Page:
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Vegetables

Vegetables

Asparagus

Asparagus has a relatively short growing season. When buying, the tips should be tightly furled and fresh looking, and the stalks fresh and straight. If the stalks are badly scarred or drooping they shouldn’t be purchased.Before use cut off the bottom of the stalk as it is usually hard and woody. If the bottom parts of the stem also feel hard, pare this away. If the asparagus is very fresh this is not necessary.

Aubergine

Aubergines are cultivated and eaten throughout the world but most particularly in Europe, Asia and America. Aubergines, which are also known as ‘egg plants’, belong to the same family as potatoes, tomatoes and peppers.

Beetroot

Beetroot has been eaten since Roman times and by the mid-nineteenth Century it had become a very popular vegetable. Beetroot is usually boiled, baked, braised or pickled in vinegar. Red beetroot originated from Beta vulgaris, which is a native of Southern Europe. A red-fleshed round or cylindrical root, it can be used as a freshly cooked hot vegetable or eaten cold with salads. Beetroot is a good source of Vitamin C and folic acid.

Broad Beans

Broad beans are one of the oldest cultivated vegetables known to man. They have been eaten as a staple food since medieval times. Broad beans are a member of the Legume family. Thick fleshy pods protect the edible seeds.

Broccoli

A member of the Brassica (cabbage) family, the edible part is the central flower stalk. It has become a very popular vegetable in recent years. It is best served lightly blanched or eaten raw in salads.

Brussels Sprouts

Brussels Sprouts belong to the Brassica family and have a distinctive "love or hate" flavour. They are believed to have originated in Flanders (part of modern day Belgium) in the Middle Ages. They are similar in nature to miniature cabbages growing in concentric rows on a long tough stalk. Brussels sprouts are a traditional Christmas dinner item but are available for most of the year. They are a good source of fibre and vitamins, especially Vitamin C and folic acid.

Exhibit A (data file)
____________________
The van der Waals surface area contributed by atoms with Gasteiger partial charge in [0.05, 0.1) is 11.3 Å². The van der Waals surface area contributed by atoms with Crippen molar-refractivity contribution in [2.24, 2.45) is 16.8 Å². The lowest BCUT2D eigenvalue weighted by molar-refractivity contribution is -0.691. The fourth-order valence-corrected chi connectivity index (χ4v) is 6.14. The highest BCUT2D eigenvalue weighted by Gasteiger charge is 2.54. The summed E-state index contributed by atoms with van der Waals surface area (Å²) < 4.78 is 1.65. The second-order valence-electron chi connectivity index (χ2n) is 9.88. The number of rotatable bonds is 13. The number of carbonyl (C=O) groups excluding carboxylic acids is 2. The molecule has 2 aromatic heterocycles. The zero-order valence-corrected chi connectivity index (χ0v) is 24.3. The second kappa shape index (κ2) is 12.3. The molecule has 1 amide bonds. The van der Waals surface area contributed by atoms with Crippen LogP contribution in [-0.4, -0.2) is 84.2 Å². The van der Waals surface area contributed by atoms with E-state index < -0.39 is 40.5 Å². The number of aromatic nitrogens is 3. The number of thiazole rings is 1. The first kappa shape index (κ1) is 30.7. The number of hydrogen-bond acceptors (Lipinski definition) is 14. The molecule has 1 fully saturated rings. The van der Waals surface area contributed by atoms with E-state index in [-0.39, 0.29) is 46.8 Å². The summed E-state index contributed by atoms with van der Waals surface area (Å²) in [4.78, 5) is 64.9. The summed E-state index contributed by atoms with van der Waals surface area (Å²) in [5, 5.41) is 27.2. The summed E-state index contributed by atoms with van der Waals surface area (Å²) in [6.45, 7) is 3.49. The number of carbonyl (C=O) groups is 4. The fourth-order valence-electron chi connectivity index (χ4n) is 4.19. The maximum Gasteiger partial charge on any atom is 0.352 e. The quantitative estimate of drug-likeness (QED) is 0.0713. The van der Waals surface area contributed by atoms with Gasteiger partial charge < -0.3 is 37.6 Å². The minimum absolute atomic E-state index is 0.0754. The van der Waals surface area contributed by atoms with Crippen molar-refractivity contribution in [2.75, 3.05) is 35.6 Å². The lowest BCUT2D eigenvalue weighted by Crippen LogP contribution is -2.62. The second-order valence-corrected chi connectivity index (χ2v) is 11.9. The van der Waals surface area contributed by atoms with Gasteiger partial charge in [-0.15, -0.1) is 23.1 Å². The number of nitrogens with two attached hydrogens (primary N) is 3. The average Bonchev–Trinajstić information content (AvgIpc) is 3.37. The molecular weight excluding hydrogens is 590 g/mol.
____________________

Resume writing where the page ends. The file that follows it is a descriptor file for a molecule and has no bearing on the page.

Cabbage

The cabbage we eat today came from the wild or sea cabbage, which is a native of Europe. There is a cabbage type for every season of the year, each distinct in appearance, colour, size and shape.

Carrot

After potatoes, carrots are without doubt the best-known and most popular root vegetable of all. The carrots we eat today were developed from the wild carrot but until the Middle Ages carrots eaten in this country were purple – orange carrots were imported from Holland in the 17th and 18th Centuries.

Cauliflower

This is a popular member of the Brassica family, which, like cabbage, should not be overcooked.It is believed to have originated from China and from there it was brought to the Middle East. The Moors introduced it to Spain in the 12th Century and from there it found its way to Ireland.Ironically, now that baby cauliflowers are fashionable, the early cauliflower was only the size of a tennis ball.

Celeriac

Celeriac was developed from celery and is known as turnip-rooted celery. It is knobbly with a patchy brown and white skin and has a similar but less pronounced flavour than celery. Celeriac contains useful amounts of fibre, Vitamin C and folic acid. It can be eaten raw or cooked.

Celery

Celery has derived from a wild bitter tasting plant known as smallage. It has been used for centuries in soups and broths and has a distinct and individual flavour and aroma.

Courgette

The courgette is a member of the cucumber family. Sometimes called zucchini, courgettes are basically immature marrows. They are the best loved of all the squashes as they are so versatile. They can be steamed, boiled, stir-fried, sautéed, stewed, grilled, roasted, deep-fried and baked. They may vary in colour from very dark green through pale green to yellow. They are a very good source of Vitamin A and a good source of Vitamin C and folic acid.

Cucumbers

Cucumbers belong to the same family as marrows and courgettes. They are believed to have originated in Asia and have been grown in India for some 3,000 years. The Victorians bred a good selection of colour into their cucumbers – and thus white, yellow, bronze and bluish hues, as well as the more usual green-skinned type, are grown. Also in the nineteenth century, oval-shaped cucumbers were grown by the French and were much in demand by perfumeries.

French Beans

French beans are related to broad beans and a member of the Legume family. This name encompasses a range of green beans, including the snap bean and bobby bean. Their long green fleshy pods are at their best before they become stringy. They may be cooked whole, or chopped.